When you tackle the pantry, throw out any expired products and unnecessary items. That old, stale box of cereal can go. So can that strange can of mushrooms that’s been there since the kids were born. Check the expiration date on yeast, baking soda and powder, flour, and coffee beans. Once you’ve cleaned it out, return the items with an organization system in mind.
Treated wood can be cleaned with a gentle cleanser like a vinegar and water solution. Use a microfiber cloth so too much moisture isn’t left sitting on the wood.
Dust and clean appliances and check them for functionality. This includes the humidifier, radio, TV, clocks, microwave, and any other small appliances in the kitchen like the coffee maker or air fryer.
Run a cleaning cycle on your washing machine and dishwasher using a cup of vinegar to disinfect and deodorize them. Use baking soda and vinegar to clean the garbage disposal. Vacuum out the dryer’s vents, traps, and drum and replace the air filters on your air conditioner and heater. Doing these things will get rid of possible dangers caused by unmaintained appliances like mold and fire.
When you’re ready to tackle the kitchen, start with the oven. Remove the racks and wash them thoroughly. Use a special oven cleaner or a homemade cleaner with vinegar and baking soda for the interior. Let the cleaner sit for as long as the label suggests or for 1-2 hours if using a homemade solution
Once you’ve cleaned the inside of your oven, wipe down the exterior using hot, soapy water. You can scrub grates with a baking soda paste if you have a gas oven. Pull the oven out and clean the area behind it. Don’t forget to wipe down the sides of the counters that are now exposed with the oven pulled out.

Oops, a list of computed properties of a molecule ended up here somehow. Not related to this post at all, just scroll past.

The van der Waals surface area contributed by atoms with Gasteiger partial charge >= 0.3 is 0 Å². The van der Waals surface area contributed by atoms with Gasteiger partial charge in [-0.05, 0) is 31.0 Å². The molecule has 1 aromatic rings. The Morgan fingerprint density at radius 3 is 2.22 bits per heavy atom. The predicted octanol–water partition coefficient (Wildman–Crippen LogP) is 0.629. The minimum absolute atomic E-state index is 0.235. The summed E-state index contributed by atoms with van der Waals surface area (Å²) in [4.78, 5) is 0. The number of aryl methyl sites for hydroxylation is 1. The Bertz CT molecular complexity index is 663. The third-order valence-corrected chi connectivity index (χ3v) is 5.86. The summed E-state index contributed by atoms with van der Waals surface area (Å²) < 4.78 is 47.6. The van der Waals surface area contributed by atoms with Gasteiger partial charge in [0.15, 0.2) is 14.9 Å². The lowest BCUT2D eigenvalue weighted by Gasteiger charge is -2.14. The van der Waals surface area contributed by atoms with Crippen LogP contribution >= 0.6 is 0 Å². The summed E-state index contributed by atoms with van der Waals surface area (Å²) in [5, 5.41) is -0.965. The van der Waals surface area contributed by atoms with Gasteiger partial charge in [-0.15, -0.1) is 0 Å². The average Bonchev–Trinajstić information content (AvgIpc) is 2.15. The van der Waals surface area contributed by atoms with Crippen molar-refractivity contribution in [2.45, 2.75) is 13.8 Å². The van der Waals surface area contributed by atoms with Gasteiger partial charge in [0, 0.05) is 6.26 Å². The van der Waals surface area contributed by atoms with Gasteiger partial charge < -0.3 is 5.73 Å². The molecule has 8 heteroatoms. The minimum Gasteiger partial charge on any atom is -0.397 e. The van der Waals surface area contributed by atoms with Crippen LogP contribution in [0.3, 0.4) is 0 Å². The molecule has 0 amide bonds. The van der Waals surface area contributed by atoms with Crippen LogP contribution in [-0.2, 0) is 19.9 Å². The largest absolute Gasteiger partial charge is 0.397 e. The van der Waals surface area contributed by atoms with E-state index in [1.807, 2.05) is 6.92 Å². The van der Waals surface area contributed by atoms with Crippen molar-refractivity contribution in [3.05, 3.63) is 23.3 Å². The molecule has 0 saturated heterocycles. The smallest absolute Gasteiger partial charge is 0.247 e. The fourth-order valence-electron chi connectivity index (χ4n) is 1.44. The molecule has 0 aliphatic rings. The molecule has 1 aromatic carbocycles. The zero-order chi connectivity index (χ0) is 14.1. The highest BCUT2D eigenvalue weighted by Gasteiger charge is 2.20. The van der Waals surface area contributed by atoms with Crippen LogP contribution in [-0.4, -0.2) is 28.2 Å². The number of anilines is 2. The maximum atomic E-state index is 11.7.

Lastly, deep clean the range hood. Scrub it with a brush using a baking soda and water paste. Wipe it away and finish it off with an additional wipe down using vinegar and water or a cleaning spray.
The CDC has special guidelines for cleaning and sanitizing the inside of a refrigerator. Start by removing all of the items inside and throwing away any expired food. Wipe down any containers for the items you’re keeping, especially the spouts of condiment bottles.
Remove the shelves and drawers and wash them with hot, soapy water. Use the same to wipe down every inch of the now-empty fridge. Once you’ve done that, make a solution of 1 tablespoon bleach and 1 gallon of water to wipe down the inside of the fridge again. This will kill off any remaining bacteria.
Dry off the interior, shelves, and drawers completely. Don’t leave any moisture inside. Now you can return everything to its place.
Lastly, if possible, pull the refrigerator out and clean behind it thoroughly. Don’t forget the sides and the top of the fridge. Most importantly, vacuum the coils on the back. This helps keep the refrigerator cool more efficiently.
Cleaning the bathroom requires the most elbow grease. Start by throwing the shower curtain, bath mats, and towels into the washer. Replace the shower curtain liner with a new one.
Using a strong cleaner like diluted bleach breaks down scum and sanitizes surfaces. Thoroughly scrub every inch of bathtubs, showers, sinks, grout, and floors. Dust and wipe down walls, baseboards, wall décor, countertops, cupboards, and faucets. Reseal grout if necessary.
When cleaning the toilet, use a toothbrush to scrub the hinges and other hard-to-reach places. Remove the seat for cleaning, including the screws, before reattaching. Using a bleach solution, wipe down every inch of the toilet on all sides.
Soak the showerhead in a bag of vinegar overnight. Only soak it for 20 minutes if your showerhead has a finish on it. The vinegar will break down calcium deposits and get rid of germs.
Remove everything from the medicine cabinet, shower caddy, and storage areas. Throw away expired medicine, makeup, and unused items. Wipe down the inside and outside of storage areas before putting items back.
Lastly, flip off the circuit breaker and remove the front of the bathroom vent and clean it. Vacuum the fan blades and remove as much dust as you can from the motor and other crevices. Replace the vent cover.